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Let’s Get Moving: A Guide to Low Impact Exercise

September 22, 2020

Let’s Get Moving: A Guide to Low Impact Exercise

Physical activity naturally decreases as one gets older. You might have more responsibilities and less time to exercise. Or your energy levels might not be as high as what they once were. But if you want to live a long and happy life, exercise is actually one of the things you need to keep doing. It will help you curb weight gain, feel revitalized, and maintain overall health and longevity.

Of course, there’s no need to worry about keeping up with young people at the gym. For older individuals, it’s more about sticking to a routine that improves health without the added risks, like injuries. It’s why exercise science professor Victor Kizer teaches program design in depth to his students, who will eventually go on to having an important role to play in the fitness industry. That’s because the right design is important in making sure that every individual benefits from their workouts efficiently without making them vulnerable to injuries. That said, any credible fitness trainer will tell their older clients that there’s no need to push themselves too hard with high intensity exercises. You can still make tremendous health changes by incorporating low impact activities into your routine.

Understanding Low Impact Exercises

Simply put, low impact exercise is a training style that doesn’t involve a lot of jumping or rebounding. Exercises like burpees or sprints are out, while slow and deliberate movements like lunges or planks are in. And because it doesn’t involve plyometrics, low impact training tends to be gentler on the joints and the muscles. It’s perfect for people who are new to exercising, who are recovering from injury, who are managing joint pain, or who are just aging gracefully.

But don’t think that low impact workouts are not beneficial. There are a lot of low impact alternatives that burn hundreds of calories, like hiking or swimming. These activities are easier to sustain for longer periods of time because they also tend to be low intensity. This means you can continue using up your energy reserves for several hours, which can aid in weight loss.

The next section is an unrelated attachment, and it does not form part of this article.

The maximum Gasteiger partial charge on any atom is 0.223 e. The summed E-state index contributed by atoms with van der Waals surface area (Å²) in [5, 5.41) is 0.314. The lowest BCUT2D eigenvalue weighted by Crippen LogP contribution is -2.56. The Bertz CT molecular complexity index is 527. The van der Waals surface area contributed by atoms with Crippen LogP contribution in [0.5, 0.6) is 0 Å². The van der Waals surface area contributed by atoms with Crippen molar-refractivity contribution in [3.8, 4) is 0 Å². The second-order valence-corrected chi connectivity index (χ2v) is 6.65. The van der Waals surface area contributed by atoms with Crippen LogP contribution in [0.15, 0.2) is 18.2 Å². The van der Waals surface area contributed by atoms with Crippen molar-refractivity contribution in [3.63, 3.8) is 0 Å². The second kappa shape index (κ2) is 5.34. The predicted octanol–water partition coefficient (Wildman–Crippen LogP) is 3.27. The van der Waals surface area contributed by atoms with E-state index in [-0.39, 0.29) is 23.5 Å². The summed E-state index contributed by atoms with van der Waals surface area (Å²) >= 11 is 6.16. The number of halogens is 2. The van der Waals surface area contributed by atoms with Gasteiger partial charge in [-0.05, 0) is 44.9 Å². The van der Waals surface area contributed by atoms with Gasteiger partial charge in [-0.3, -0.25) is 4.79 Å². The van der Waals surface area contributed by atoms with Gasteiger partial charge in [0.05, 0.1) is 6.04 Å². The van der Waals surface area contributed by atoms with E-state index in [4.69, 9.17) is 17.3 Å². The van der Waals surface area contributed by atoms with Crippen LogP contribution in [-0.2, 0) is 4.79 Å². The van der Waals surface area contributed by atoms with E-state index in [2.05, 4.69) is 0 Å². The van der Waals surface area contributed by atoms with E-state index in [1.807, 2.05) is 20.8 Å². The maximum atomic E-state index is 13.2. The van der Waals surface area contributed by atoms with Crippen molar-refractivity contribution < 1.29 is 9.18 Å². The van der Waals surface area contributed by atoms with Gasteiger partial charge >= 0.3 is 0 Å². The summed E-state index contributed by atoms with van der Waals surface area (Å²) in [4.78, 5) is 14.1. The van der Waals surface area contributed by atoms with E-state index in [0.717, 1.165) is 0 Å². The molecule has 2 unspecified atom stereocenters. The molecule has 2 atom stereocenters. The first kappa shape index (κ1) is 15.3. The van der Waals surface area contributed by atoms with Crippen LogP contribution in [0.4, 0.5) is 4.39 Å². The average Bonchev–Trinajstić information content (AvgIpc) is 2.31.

Strength training, as in weight lifting, also fits the bill. The great thing about incorporating more weight training is that you can adjust the intensity according to your liking and get a different benefit each time. For example, you can take shorter rests (30 seconds) in between sets to get a cardiovascular burn and keep the heart healthy. Or, you can take long rests (1-3 minutes) in between sets with heavier loads to build stronger bones and muscles. But always make sure that someone is there to spot you!

How to Incorporate Low Impact Exercises

Starting this style of training is easy enough. Here are a few things you need to keep in mind:

• Refine your technique

One of the rules to training of any kind is to build the foundations by refining technique. Unfortunately, high intensity interval exercises increase the risk of injury because of repetitive overload and poor form. Take your time by learning the basics, as there’s no pressure to perform any exercise at speed. A few movements you need to master, even in their modified versions, are your squats, push-ups, pull-ups, chin-ups, and planks.

• Choose between splits or full body routines

Unlike high impact workouts, you can train with low impact exercises more than two to three times a week. You can choose to split your workouts or build full body routines each time. Here’s what a split training week might look like with low impact workouts:

• Monday - Lower body exercises
• Tuesday - Upper body exercises
• Wednesday - Rest
• Thursday - Yoga
• Friday - Rest
• Saturday - Hiking
• Sunday - Rest

• Incorporate core training

Building true core strength, not the superficial six-pack, is important because it acts as your entire body’s support system. It connects your lower body to your upper body, and also supports your spine. This, rather than rock-hard abs, is important as you age. By doing core exercises, you can reduce or prevent chronic back pain from developing. At the end of each session, dedicate a few sets of core exercises, such as planks, bicycle crunches, and leg lifts. They are usually very low in intensity, so they can be a part of your cool down routine.

• Focus on progression

Lastly, you can get huge gains from low impact exercises by progressing your training gradually. That doesn’t mean adding more training days. Rather, progressive training can mean adding more weights, adding more sets or reps, and reducing rest times to increase intensity. Make sure you’re getting enough rest as well as proper nutrition to see great (and sustainable) results in a few months’ time!

Written solely for organicexcellence.com

By Hermoine Green




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